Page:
This week’s action was highlighted by a visit from President Donald Trump who delivered remarks at The Hermitage in Nashville recognizing the 250th birthday of President Andrew Jackson, before holding a large rally at the Municipal Auditorium where he talked about reducing taxes, bringing back jobs, and repealing and replacing Obamacare.
President Trump and the Hermitage’s Andrew Jackson Foundation graciously extended invitations to state legislators to join the president at the Hermitage. Lt. Governor Randy McNally and House Speaker Beth Harwell cancelled afternoon committee meetings Wednesday so that roughly 100 of the 132 members of the General Assembly could attend.
Trump arrived at the Hermitage in the late afternoon, took a brief tour of the Hermitage and then laid a wreath at the grave of President Jackson. Calling it an “inspirational visit,” President Trump gave a brief address to the intimate gathering. The speechfocused on President Jackson’s life, sacrifices and rise to power. Calling Jackson a “military hero and genius” as well as a “flawed man,” Trump noted various parallels between himself and the seventh President. Trump especially identified with Jackson’s defiance of “an arrogant elite” that often questioned his legitimacy.
Senate Transportation amends IMPROVE Act with an overall tax cut
An improved version of Governor Bill Haslam’s Improving Manufacturing, Public Roads and Opportunities for a Vibrant Economy (IMPROVE Act) advanced in the Senate Transportation and Safety Committee this week with several significant tax cuts added by the committee. This includes a 20 percent reduction in the food tax. The move to reduce the food tax from five to four percent is designed to help Tennesseans “save more at the store than they pay at the pump.”
The purpose of the IMPROVE Act is to rebuild a safe and reliable transportation network, while reallocating revenues to maximize taxpayer’s return on that investment. While one category, the gas tax, increases, it would be more than offset by the widespread cuts that most people pay for other necessities.
Senate Bill 1221, as amended, reduces the governor’s proposed increase from 7 to 6 cents on a gallon of gas and from 12 to 10 cents on a gallon of diesel, phasing them in over a three-year period. Other improvements made in the Senate bill include:
- Removal of the provision to index the tax to adjust for inflation;
- Removal of the proposed surcharge on rental cars; and,
- Addition of more property tax relief for veterans and the elderly/disabled by moving the property value threshold from $100,000 to $135,100 for veterans and from $23,500 to $27,000 for the elderly/disabled, adjusting for inflation in future years.
The legislation maintains the governor’s proposal to make Tennessee’s franchise and excise (F&E) tax on manufacturing business more competitive by allowing companies to go to a single weighted sales factor. This provision aims to attract new and better paying manufacturing jobs to Tennessee which currently has higher F&E taxes than some neighboring states. It also provides for a one percent reduction in the Hall Income Tax.
The legislation continues the state’s long-time reliance on user fees rather than sales taxes to fund highway improvements. Tennessee does not use debt financing, tolls, or general fund revenues to fund roads. This pay-as-you-go practice has been credited as one of the reasons for the state’s top financial rankings and is especially important due to the instability of federal transportation funds over the past decade.
Tennessee has approximately 11,000 local roads, 40 percent of which are over 50 years old. Likewise, there are 8,000 state bridges in which 40 percent are over 40 years old. The aged bridges are causing significant safety concerns, as some are unsafe for the travel of heavy equipment, including fire trucks, ambulances and vehicles used in farming.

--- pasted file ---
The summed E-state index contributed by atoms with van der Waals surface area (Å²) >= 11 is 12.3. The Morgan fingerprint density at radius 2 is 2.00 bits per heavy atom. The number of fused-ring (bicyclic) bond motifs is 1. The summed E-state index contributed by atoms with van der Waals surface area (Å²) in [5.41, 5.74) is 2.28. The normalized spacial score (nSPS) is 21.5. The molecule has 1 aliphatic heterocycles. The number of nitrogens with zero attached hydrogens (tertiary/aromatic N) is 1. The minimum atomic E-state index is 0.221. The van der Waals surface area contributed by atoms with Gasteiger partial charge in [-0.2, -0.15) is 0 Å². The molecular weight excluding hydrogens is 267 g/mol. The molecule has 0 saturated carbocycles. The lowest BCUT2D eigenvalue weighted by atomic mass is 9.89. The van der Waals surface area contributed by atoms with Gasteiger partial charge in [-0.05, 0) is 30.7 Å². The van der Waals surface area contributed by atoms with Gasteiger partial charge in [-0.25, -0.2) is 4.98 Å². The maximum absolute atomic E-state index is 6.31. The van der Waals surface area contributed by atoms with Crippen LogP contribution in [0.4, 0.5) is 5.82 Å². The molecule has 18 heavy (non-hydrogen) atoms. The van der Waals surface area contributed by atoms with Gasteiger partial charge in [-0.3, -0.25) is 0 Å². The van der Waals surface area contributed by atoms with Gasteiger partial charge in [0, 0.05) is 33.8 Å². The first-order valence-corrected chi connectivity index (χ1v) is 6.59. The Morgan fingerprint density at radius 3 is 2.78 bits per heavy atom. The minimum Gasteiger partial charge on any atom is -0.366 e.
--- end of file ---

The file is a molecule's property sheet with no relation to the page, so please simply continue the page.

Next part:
The legislation lists 962 projects identified by the governor as priorities. It includes 45 projects to improve interstates, 89 projects to improve road access in rural communities, 51 projects geared toward creating economic opportunities and 724 total bridge replacements.
The governor’s proposal would mean $70 million annually in increased revenue for county road projects in Tennessee and $35 million for cities. The bill now moves to the Senate State and Local Government Committee for consideration.
In other action this week, legislation was approved by the full Senate to help encourage the growing and selling of Tennessee-based agricultural products. Senate Bill 1187 exempts small food manufacturers, or domestic kitchens, from licensing and inspection if they meet certain criteria. It includes kitchens which have no full-time regular employees and who sell direct retail products which are properly labeled and are non-hazardous.
The “eat locally produced food” movement has encouraged many individuals to produce food items that were not economically feasible previously. The businesses affected are typically very small start-up companies that would be encouraged to grow without unnecessary fees.
Good Samaritans / Move Over Law — The Senate voted to extend Tennessee’s “Move Over Law” to include good Samaritans who stop to help a distressed motorist and are displaying their flashing lights to indicate an emergency. Tennessee law requires motorists to move over into the adjacent lane of traffic, when safe to do so, or alternatively to slow down for emergency vehicles and utility service equipment. Senate Bill 964 comes after a 16-year-old Tennessean was found 70 percent liable for damage done to his automobile which was struck on the side of the road as he was aiding a motorist in dire need of assistance. His car was deemed as being illegally parked. It is hoped that this legislation will continue to encourage good Samaritans to assist in such emergency situations, while directing other motorists to move over for the protection of all concerned.
Cannabinioid Oil — Unanimous approval was given by the full Senate to legislation that excludes from the definition of marijuana a cannabidiol product which is approved as a prescription medication by the U.S. Food and Drug Administration (USDA). Tennessee law defines marijuana broadly to include all parts of the cannibas plant and any derivatives, even though oil and hemp are exempted. Unlike the main psychoactive cannabinoid in marijuana, tetrahydrocannabinol (THC), cannabinioid oil does not produce euphoria or intoxication. Senate Bill 385, which I am the sponsor of, ensures that USDA-approved medications containing cannabidiol oil, which are used for a variety of medical conditions such as epilepsy, multiple sclerosis, Parkinson’s disease and certain mental health disorders, are allowed under Tennessee law.